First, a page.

1. Data visualization – the communication of data in an easy to digest way

All the data in the world doesn’t mean anything if it cannot be understood clearly. For it to be understood, it should be communicated in an easy to digest manner. And that’s where data visualization comes in.

The visualization of data is often overlooked, especially here in Asia. If you’re guilty of doing so, here are two consumer-facing campaign examples that should put the presentation of data back on your radar.


Netflix: #Cokenomics

In order to promote the TV show Narcos, which tells the story of Pablo Escobar, Netflix created infographics that brought the economy of the Columbian cocaine trade to life in a socially engaging way.

Netflix built a whole campaign around the Columbian cartel’s cocaine data under the hashtag #Cokenomics.


The Twitter account @NarcosNetflix has almost 67,000 followers and posts regular tweets such as this one:

Here’s an example of content for Instagram:

Data Visualization_Netflix_Cokenomics_Mistress campaign_Instagram_600

The agency behind the campaign – Mistress – says its initial campaign drove more than 100,000 engagements.

Spotify: Found Them First

Spotify’s Found Them First gave music fans a way to prove that they were really into certain bands and singers before they actually became famous, for the bragging rights.Users’ listening data was used to show users all the artists they had discovered ahead of other Spotify listeners.

Within weeks of the launch in October 2014, the campaign had received more than a million visits and 100 million social media impressions, all without any media spend.

Data Visualization_Spotify_Found them first_600

Data tools

Data doesn’t actually need to be communicated to customers directly in most cases, but it’s important to get this across to internal stakeholders.

For such circumstances, there are several tools that can help you avoid the all-too-common walls of text with stock charts presentations, and substitute them with something a little more engaging and inspiring.

For example, if you are looking to beautify your charts, graphs, maps and timelines, check out the likes of RAW, Datawrapper, and Timeline JS.Should you have a little more time on your hands, and you also know how to code, have a look at D3.js, which comes highly recommended by my own team’s creative technologist.

If you really want to up your data visualization game, you can take some inspiration from Hans Rosling, known for his unconventional ways of bringing subjects such as population growth and income equalities to life in a more tangible way.

2. Data-informed product design

Another space to watch is data-informed product design. Now I’m not talking here about your typical research-initiated product innovation cycle. I’m talking about an evolution of data visualization that quite literally and directly translates data into an actual product.

Here are three of my favorite projects within this space. I can’t wait to see more like this.

Flowing Data: Multivariate Beer

Nathan Yau from Flowingdata took U.S. demographics to brew four different types of beer.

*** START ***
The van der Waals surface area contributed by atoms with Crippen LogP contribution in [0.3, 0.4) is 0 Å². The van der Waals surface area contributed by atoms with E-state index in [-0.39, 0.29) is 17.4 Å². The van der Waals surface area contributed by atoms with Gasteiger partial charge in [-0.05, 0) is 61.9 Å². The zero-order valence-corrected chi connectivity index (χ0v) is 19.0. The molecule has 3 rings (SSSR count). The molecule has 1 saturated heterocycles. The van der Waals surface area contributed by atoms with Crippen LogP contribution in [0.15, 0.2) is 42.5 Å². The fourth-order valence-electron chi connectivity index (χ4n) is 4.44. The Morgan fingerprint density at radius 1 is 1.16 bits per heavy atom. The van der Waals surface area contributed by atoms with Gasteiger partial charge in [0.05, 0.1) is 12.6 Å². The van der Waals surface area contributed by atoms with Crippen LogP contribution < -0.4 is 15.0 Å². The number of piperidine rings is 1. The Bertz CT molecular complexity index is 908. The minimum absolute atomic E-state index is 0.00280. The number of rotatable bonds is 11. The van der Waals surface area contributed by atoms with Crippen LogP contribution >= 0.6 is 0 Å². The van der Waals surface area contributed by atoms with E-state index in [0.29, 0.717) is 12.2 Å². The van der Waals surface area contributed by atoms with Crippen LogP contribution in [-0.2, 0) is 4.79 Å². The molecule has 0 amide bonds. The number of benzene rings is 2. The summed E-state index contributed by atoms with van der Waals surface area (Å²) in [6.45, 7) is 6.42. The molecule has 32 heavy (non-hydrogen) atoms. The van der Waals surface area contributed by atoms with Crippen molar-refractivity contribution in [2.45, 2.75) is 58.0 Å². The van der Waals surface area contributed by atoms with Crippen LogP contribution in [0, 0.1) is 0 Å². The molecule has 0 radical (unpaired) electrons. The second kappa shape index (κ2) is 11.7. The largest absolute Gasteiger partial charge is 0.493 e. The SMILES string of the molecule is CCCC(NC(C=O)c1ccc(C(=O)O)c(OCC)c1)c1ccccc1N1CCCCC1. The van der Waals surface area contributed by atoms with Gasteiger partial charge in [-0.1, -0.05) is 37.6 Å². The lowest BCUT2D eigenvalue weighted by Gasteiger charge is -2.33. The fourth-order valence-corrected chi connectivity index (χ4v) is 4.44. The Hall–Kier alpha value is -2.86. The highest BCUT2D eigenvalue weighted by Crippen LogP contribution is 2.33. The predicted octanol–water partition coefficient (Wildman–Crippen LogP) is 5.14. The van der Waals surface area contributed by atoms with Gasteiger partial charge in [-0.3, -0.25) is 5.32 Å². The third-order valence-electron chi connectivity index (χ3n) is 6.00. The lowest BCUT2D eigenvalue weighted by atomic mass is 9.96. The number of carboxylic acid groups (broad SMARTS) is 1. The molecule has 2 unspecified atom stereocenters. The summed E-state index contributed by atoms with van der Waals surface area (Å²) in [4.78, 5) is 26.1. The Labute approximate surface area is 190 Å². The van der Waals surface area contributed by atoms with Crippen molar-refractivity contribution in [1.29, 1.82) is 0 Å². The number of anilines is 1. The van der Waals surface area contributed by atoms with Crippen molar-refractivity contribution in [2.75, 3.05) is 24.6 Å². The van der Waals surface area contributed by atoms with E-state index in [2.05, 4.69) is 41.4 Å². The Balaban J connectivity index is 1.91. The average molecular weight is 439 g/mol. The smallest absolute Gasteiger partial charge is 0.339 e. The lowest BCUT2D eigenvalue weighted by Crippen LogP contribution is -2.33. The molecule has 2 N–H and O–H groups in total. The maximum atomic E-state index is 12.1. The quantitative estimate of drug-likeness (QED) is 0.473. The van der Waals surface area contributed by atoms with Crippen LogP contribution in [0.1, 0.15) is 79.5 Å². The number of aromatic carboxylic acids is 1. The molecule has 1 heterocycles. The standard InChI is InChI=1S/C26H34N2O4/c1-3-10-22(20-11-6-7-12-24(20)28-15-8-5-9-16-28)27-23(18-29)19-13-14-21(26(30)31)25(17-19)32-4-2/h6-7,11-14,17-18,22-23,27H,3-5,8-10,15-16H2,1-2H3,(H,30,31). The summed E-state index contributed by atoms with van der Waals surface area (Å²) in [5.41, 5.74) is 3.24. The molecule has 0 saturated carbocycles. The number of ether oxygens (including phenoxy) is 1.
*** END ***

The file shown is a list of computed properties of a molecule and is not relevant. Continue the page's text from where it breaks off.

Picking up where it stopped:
For example, he mapped population density to the total amount of hops, and ethnicity to the type of hops used.

See Flowingdata’s website for a more detailed description of the process and other ways it transforms data.

Data Visualization_Flowingdata_05-Bottles_600


This was invented by Japanese software engineer Ken Kawamoto. It’s a device which displays either current weather conditions or forecasts them physically.


This is a concept which takes important life locations such as cities or even specific street addresses, maps the paths between them, and finally transforms them into a piece of jewelry.

Data Visualization_meshu_600

The examples above demonstrate that there are no boundaries to data’s creativity, though a lot of it is still driven by artists, entrepreneurs and scientists. I hope that, in future, the marketing and advertising industry will recognise more strongly the beauty that lies within data and the compelling stories it can tell.

Storytelling is after all, a major part of our jobs.

source:  https://searchenginewatch.com/2016/06/17/how-brands-are-using-data-visualisation-in-social-campaigns/

Categorized in Market Research

The early 2000s saw the advent of platforms on the web: somewhere that bloggers and publishers could host their content without having to worry about the back end, while still maintaining control over their own outlets and what they posted.

More than a decade later, and many of the social media platforms of today are starting to suspiciously resemble blogging platforms, becoming a place for users to publish content instead of just share links and brief updates. At the same time, huge companies like Facebook and Google have developed native publishing platforms aimed at providing a superior user experience for an increasingly mobile audience.

We have a wider choice of platforms to publish to than ever before, and each is promising the fastest, shiniest interfaces that will put our content directly in front of huge audiences we can’t reach through other means.